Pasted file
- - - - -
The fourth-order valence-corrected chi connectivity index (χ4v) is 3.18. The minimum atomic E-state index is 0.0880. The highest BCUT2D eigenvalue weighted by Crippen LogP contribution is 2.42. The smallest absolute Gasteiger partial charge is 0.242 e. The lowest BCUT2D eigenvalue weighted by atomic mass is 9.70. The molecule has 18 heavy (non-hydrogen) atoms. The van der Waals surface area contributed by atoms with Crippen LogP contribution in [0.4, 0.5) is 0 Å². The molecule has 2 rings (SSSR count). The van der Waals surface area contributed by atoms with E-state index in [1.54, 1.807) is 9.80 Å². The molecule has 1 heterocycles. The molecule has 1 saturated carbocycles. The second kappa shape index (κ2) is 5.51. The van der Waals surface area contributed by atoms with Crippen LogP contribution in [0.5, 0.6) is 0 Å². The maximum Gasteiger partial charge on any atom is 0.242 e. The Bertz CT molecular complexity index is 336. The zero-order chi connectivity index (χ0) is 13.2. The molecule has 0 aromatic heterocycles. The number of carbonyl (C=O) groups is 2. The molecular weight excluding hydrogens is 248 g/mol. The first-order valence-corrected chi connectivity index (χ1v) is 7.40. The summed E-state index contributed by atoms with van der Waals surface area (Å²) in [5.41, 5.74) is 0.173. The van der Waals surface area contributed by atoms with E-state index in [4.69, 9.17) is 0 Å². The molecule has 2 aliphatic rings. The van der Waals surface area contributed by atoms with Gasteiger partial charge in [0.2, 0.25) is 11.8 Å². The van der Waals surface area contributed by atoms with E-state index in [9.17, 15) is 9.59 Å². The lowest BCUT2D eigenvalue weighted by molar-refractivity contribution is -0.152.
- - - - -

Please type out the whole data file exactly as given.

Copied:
The fourth-order valence-corrected chi connectivity index (χ4v) is 3.18. The minimum atomic E-state index is 0.0880. The highest BCUT2D eigenvalue weighted by Crippen LogP contribution is 2.42. The smallest absolute Gasteiger partial charge is 0.242 e. The lowest BCUT2D eigenvalue weighted by atomic mass is 9.70. The molecule has 18 heavy (non-hydrogen) atoms. The van der Waals surface area contributed by atoms with Crippen LogP contribution in [0.4, 0.5) is 0 Å². The molecule has 2 rings (SSSR count). The van der Waals surface area contributed by atoms with E-state index in [1.54, 1.807) is 9.80 Å². The molecule has 1 heterocycles. The molecule has 1 saturated carbocycles. The second kappa shape index (κ2) is 5.51. The van der Waals surface area contributed by atoms with Crippen LogP contribution in [0.5, 0.6) is 0 Å². The maximum Gasteiger partial charge on any atom is 0.242 e. The Bertz CT molecular complexity index is 336. The zero-order chi connectivity index (χ0) is 13.2. The molecule has 0 aromatic heterocycles. The number of carbonyl (C=O) groups is 2. The molecular weight excluding hydrogens is 248 g/mol. The first-order valence-corrected chi connectivity index (χ1v) is 7.40. The summed E-state index contributed by atoms with van der Waals surface area (Å²) in [5.41, 5.74) is 0.173. The van der Waals surface area contributed by atoms with E-state index in [4.69, 9.17) is 0 Å². The molecule has 2 aliphatic rings. The van der Waals surface area contributed by atoms with Gasteiger partial charge in [0.2, 0.25) is 11.8 Å². The van der Waals surface area contributed by atoms with E-state index in [9.17, 15) is 9.59 Å². The lowest BCUT2D eigenvalue weighted by molar-refractivity contribution is -0.152.